Rift in the ruling party nears tipping point, insiders sayLeaders say the two co-chairmen must resolve all outstanding issues at the earliest
Prime Minister and Co-chair of the ruling Nepal Communist Party said on Friday that some people’s statements that the party would split were nothing but wishful thinking.
“There is no need to wish, make attempts, suspect and imagine that the party will split,” Oli said at a function organised at the party headquarters in Dhumbarahi to welcome leaders from different groups including the Samajbadi Party Nepal who joined the Nepal Communist Party.
But all is not well within the party, NCP insiders say.
“As far as I know, the conflict between the two top leaders [Oli and Pushpa Kamal Dahal] is just about to reach a tipping point,” said Yubaraj Chaulagain, a central committee member, who represents the former Maoist party.
More than a year after the merger between the erstwhile CPN-UML and the Maoist party, leaders appear vertically divided, and the recent conflict between the top two leaders has stoked concerns that the party could even see a split.
“It could be too early to project a split but things are certainly not looking good as internal powerplay has intensified,” said Chaulagain.
Leaders say party equation is changing so fast that it could reflect on the Parliamentary Party.
The two communist forces had fought the 2017 elections as a left alliance, becoming the first and second largest parties in Parliament. When the two parties announced unification, they together had close to a two-thirds majority in Parliament.
But the factional feud that had been the bane of the then UML continued even after the unification.
According to leaders, Oli is getting increasingly concerned that he might lose his strength in the Parliamentary Party if his rival groups—led by Madhav Kumar Nepal and Jhala Nath Khanal—decide to side with Dahal.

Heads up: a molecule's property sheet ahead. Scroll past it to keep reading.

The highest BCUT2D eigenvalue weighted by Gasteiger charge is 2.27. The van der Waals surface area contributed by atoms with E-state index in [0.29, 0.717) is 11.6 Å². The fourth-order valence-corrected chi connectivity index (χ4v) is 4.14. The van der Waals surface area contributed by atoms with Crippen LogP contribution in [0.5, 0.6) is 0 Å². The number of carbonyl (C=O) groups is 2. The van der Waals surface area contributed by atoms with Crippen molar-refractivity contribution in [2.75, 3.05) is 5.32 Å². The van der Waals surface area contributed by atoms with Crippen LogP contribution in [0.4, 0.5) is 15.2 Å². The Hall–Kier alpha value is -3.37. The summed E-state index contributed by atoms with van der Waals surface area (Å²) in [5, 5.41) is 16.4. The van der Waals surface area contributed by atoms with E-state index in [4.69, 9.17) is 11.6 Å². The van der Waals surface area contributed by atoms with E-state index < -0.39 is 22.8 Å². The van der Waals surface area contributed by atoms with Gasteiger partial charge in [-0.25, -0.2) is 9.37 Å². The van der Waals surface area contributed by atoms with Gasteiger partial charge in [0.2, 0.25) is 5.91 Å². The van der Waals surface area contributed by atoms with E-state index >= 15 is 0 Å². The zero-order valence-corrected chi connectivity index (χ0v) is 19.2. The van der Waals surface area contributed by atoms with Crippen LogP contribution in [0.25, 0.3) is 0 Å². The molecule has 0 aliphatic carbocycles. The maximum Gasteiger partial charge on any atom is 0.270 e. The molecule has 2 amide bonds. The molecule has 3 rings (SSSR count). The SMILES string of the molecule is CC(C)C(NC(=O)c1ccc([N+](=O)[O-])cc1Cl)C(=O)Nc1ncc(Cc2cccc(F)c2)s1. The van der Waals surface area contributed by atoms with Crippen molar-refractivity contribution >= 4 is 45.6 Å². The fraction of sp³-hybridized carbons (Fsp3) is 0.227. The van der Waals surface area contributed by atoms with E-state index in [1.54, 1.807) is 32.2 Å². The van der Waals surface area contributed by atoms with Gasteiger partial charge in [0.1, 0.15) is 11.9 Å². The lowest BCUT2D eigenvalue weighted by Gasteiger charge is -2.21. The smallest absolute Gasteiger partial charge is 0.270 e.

The problem in the party is growing bigger by the day because the two communist forces decided to announce the merger without resolving the outstanding issues, according to Mani Thapa, a standing committee member.
Thapa was one of the leaders who, before the merger, had advocated that the two parties should announce the unification after resolving some major issues, including the party ideology.
But the top leadership decided to prepare a political document which said the party ideology would be “people’s democracy”. The document is yet to be made public despite repeated calls from former Maoist leaders.
Oli, who is under growing pressure—and facing criticism—for some controversial decisions his government has made, seems to be on the defensive of late.
While Oli is scrambling to field questions from his own party members, some former senior leaders are cozying up to Dahal, and this is making him increasingly uncomfortable as it could change the dynamics in the Parliamentary Party.
Even though Dahal has made public statements about a gentleman's agreement he had reached with Oli about leading the government in turn, the latter looks confident that he would be at the helm for a full five-year term.
There’s little likelihood of Oli slipping into minority in the Parliamentary Party, said a leader on condition of anonymity because he feared retribution, but a changed equation can put him on the tenterhooks.
If Dahal and Nepal join hands, according to Bishnu Rijal, a central committee member close to Nepal, their group can have a majority in the party committees.
“Oli knows that unity between Dahal and Nepal could give the ‘new faction’ a comfortable majority in the central committee, standing committee and even the Parliamentary Party,” Rijal told the Post.
During recent meetings with Oli, party’s senior leader Madhav Kumar Nepal had urged him to implement all the agreements, including the one that calls for leading the government in turn.
“I don’t think the issues related to the agreement between the two leaders would be resolved anytime soon,” said Haribol Gajurel, a standing committee member who has close relations with Dahal. “And this could take a toll on the party.”
Many leaders believe that the unification between the two communist forces was just superficial and that they were never organically connected, hence the current problem.
Though talks have been going also on addressing all the issues through a “package deal”, which would mean sorting out party problems and reshuffling the Cabinet, no substantial initiatives have been taken.
“We are in a sensitive situation,” said Bhim Rawal, a standing committee member close to Nepal. “Top leaders must move ahead by implementing all the agreements signed during the unification.